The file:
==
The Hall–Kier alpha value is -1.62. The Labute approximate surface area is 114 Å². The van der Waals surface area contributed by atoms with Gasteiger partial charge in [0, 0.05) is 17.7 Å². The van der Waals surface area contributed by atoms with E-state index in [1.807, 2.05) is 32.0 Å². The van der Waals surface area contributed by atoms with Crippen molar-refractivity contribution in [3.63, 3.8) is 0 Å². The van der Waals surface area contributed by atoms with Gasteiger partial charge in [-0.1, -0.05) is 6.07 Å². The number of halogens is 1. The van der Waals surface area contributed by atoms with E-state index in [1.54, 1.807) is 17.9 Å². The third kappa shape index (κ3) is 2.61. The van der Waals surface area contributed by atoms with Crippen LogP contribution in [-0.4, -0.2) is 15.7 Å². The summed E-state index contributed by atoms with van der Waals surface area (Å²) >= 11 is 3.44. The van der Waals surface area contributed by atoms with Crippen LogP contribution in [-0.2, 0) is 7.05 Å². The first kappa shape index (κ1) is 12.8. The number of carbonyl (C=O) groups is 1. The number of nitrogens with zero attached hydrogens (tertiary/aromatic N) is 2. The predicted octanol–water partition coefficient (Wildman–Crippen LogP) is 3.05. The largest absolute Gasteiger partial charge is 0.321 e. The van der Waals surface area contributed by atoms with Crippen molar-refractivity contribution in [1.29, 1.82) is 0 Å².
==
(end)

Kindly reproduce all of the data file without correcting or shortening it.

The Hall–Kier alpha value is -1.62. The Labute approximate surface area is 114 Å². The van der Waals surface area contributed by atoms with Gasteiger partial charge in [0, 0.05) is 17.7 Å². The van der Waals surface area contributed by atoms with E-state index in [1.807, 2.05) is 32.0 Å². The van der Waals surface area contributed by atoms with Crippen molar-refractivity contribution in [3.63, 3.8) is 0 Å². The van der Waals surface area contributed by atoms with Gasteiger partial charge in [-0.1, -0.05) is 6.07 Å². The number of halogens is 1. The van der Waals surface area contributed by atoms with E-state index in [1.54, 1.807) is 17.9 Å². The third kappa shape index (κ3) is 2.61. The van der Waals surface area contributed by atoms with Crippen LogP contribution in [-0.4, -0.2) is 15.7 Å². The summed E-state index contributed by atoms with van der Waals surface area (Å²) >= 11 is 3.44. The van der Waals surface area contributed by atoms with Crippen LogP contribution in [-0.2, 0) is 7.05 Å². The first kappa shape index (κ1) is 12.8. The number of carbonyl (C=O) groups is 1. The number of nitrogens with zero attached hydrogens (tertiary/aromatic N) is 2. The predicted octanol–water partition coefficient (Wildman–Crippen LogP) is 3.05. The largest absolute Gasteiger partial charge is 0.321 e. The van der Waals surface area contributed by atoms with Crippen molar-refractivity contribution in [1.29, 1.82) is 0 Å².